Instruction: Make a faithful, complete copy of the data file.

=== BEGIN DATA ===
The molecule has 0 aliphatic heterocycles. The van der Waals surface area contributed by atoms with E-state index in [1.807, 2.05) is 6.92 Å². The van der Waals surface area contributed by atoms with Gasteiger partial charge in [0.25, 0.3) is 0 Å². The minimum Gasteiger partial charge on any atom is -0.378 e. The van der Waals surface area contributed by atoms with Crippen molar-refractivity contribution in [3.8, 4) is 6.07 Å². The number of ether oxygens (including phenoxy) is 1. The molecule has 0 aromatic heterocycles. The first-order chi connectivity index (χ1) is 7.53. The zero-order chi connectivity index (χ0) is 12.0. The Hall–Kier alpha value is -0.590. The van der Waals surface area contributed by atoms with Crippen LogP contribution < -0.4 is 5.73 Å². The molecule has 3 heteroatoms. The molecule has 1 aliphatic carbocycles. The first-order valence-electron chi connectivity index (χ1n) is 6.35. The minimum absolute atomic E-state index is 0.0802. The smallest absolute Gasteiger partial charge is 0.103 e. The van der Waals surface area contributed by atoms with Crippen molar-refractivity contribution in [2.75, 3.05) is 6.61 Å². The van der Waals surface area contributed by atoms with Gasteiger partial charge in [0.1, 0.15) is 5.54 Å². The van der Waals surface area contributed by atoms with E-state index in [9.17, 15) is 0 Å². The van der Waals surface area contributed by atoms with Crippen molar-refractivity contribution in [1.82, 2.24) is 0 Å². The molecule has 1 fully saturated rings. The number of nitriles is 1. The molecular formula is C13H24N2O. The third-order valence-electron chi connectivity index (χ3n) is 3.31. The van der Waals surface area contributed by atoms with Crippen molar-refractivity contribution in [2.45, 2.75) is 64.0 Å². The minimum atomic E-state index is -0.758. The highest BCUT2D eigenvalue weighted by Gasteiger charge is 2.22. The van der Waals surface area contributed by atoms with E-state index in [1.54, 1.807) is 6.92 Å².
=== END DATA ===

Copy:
The molecule has 0 aliphatic heterocycles. The van der Waals surface area contributed by atoms with E-state index in [1.807, 2.05) is 6.92 Å². The van der Waals surface area contributed by atoms with Gasteiger partial charge in [0.25, 0.3) is 0 Å². The minimum Gasteiger partial charge on any atom is -0.378 e. The van der Waals surface area contributed by atoms with Crippen molar-refractivity contribution in [3.8, 4) is 6.07 Å². The number of ether oxygens (including phenoxy) is 1. The molecule has 0 aromatic heterocycles. The first-order chi connectivity index (χ1) is 7.53. The zero-order chi connectivity index (χ0) is 12.0. The Hall–Kier alpha value is -0.590. The van der Waals surface area contributed by atoms with Crippen LogP contribution < -0.4 is 5.73 Å². The molecule has 3 heteroatoms. The molecule has 1 aliphatic carbocycles. The first-order valence-electron chi connectivity index (χ1n) is 6.35. The minimum absolute atomic E-state index is 0.0802. The smallest absolute Gasteiger partial charge is 0.103 e. The van der Waals surface area contributed by atoms with Crippen molar-refractivity contribution in [2.75, 3.05) is 6.61 Å². The van der Waals surface area contributed by atoms with Gasteiger partial charge in [0.1, 0.15) is 5.54 Å². The van der Waals surface area contributed by atoms with E-state index in [9.17, 15) is 0 Å². The van der Waals surface area contributed by atoms with Crippen molar-refractivity contribution in [1.82, 2.24) is 0 Å². The molecule has 1 fully saturated rings. The number of nitriles is 1. The molecular formula is C13H24N2O. The third-order valence-electron chi connectivity index (χ3n) is 3.31. The van der Waals surface area contributed by atoms with Crippen molar-refractivity contribution in [2.45, 2.75) is 64.0 Å². The minimum atomic E-state index is -0.758. The highest BCUT2D eigenvalue weighted by Gasteiger charge is 2.22. The van der Waals surface area contributed by atoms with E-state index in [1.54, 1.807) is 6.92 Å².